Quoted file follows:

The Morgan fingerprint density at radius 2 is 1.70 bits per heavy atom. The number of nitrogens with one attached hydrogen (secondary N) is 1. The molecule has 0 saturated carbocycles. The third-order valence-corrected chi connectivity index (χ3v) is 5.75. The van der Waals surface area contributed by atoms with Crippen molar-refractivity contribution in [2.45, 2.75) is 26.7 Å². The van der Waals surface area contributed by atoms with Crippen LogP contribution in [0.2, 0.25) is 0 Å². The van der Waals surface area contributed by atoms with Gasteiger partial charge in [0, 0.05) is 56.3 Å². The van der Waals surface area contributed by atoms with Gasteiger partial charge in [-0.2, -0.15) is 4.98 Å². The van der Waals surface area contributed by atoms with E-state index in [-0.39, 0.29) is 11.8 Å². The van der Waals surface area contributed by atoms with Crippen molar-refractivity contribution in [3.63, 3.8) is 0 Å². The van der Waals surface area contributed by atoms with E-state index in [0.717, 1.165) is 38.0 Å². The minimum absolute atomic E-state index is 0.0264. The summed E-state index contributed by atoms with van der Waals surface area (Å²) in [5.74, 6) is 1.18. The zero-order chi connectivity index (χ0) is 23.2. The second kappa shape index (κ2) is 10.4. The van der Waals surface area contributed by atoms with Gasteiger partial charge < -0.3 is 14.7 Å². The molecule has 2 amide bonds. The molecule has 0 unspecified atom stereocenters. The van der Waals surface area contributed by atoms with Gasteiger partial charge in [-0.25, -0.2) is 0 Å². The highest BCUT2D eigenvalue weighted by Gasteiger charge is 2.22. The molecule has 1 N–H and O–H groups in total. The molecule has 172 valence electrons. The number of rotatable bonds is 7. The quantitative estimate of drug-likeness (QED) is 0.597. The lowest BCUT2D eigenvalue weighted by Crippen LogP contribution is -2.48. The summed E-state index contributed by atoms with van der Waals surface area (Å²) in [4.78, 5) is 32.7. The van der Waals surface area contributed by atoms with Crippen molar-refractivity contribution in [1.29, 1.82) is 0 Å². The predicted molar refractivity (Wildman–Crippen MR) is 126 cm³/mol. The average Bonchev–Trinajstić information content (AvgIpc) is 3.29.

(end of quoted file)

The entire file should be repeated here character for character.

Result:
The Morgan fingerprint density at radius 2 is 1.70 bits per heavy atom. The number of nitrogens with one attached hydrogen (secondary N) is 1. The molecule has 0 saturated carbocycles. The third-order valence-corrected chi connectivity index (χ3v) is 5.75. The van der Waals surface area contributed by atoms with Crippen molar-refractivity contribution in [2.45, 2.75) is 26.7 Å². The van der Waals surface area contributed by atoms with Crippen LogP contribution in [0.2, 0.25) is 0 Å². The van der Waals surface area contributed by atoms with Gasteiger partial charge in [0, 0.05) is 56.3 Å². The van der Waals surface area contributed by atoms with Gasteiger partial charge in [-0.2, -0.15) is 4.98 Å². The van der Waals surface area contributed by atoms with E-state index in [-0.39, 0.29) is 11.8 Å². The van der Waals surface area contributed by atoms with Crippen molar-refractivity contribution in [3.63, 3.8) is 0 Å². The van der Waals surface area contributed by atoms with E-state index in [0.717, 1.165) is 38.0 Å². The minimum absolute atomic E-state index is 0.0264. The summed E-state index contributed by atoms with van der Waals surface area (Å²) in [5.74, 6) is 1.18. The zero-order chi connectivity index (χ0) is 23.2. The second kappa shape index (κ2) is 10.4. The van der Waals surface area contributed by atoms with Gasteiger partial charge < -0.3 is 14.7 Å². The molecule has 2 amide bonds. The molecule has 0 unspecified atom stereocenters. The van der Waals surface area contributed by atoms with Gasteiger partial charge in [-0.25, -0.2) is 0 Å². The highest BCUT2D eigenvalue weighted by Gasteiger charge is 2.22. The molecule has 1 N–H and O–H groups in total. The molecule has 172 valence electrons. The number of rotatable bonds is 7. The quantitative estimate of drug-likeness (QED) is 0.597. The lowest BCUT2D eigenvalue weighted by Crippen LogP contribution is -2.48. The summed E-state index contributed by atoms with van der Waals surface area (Å²) in [4.78, 5) is 32.7. The van der Waals surface area contributed by atoms with Crippen molar-refractivity contribution in [1.29, 1.82) is 0 Å². The predicted molar refractivity (Wildman–Crippen MR) is 126 cm³/mol. The average Bonchev–Trinajstić information content (AvgIpc) is 3.29.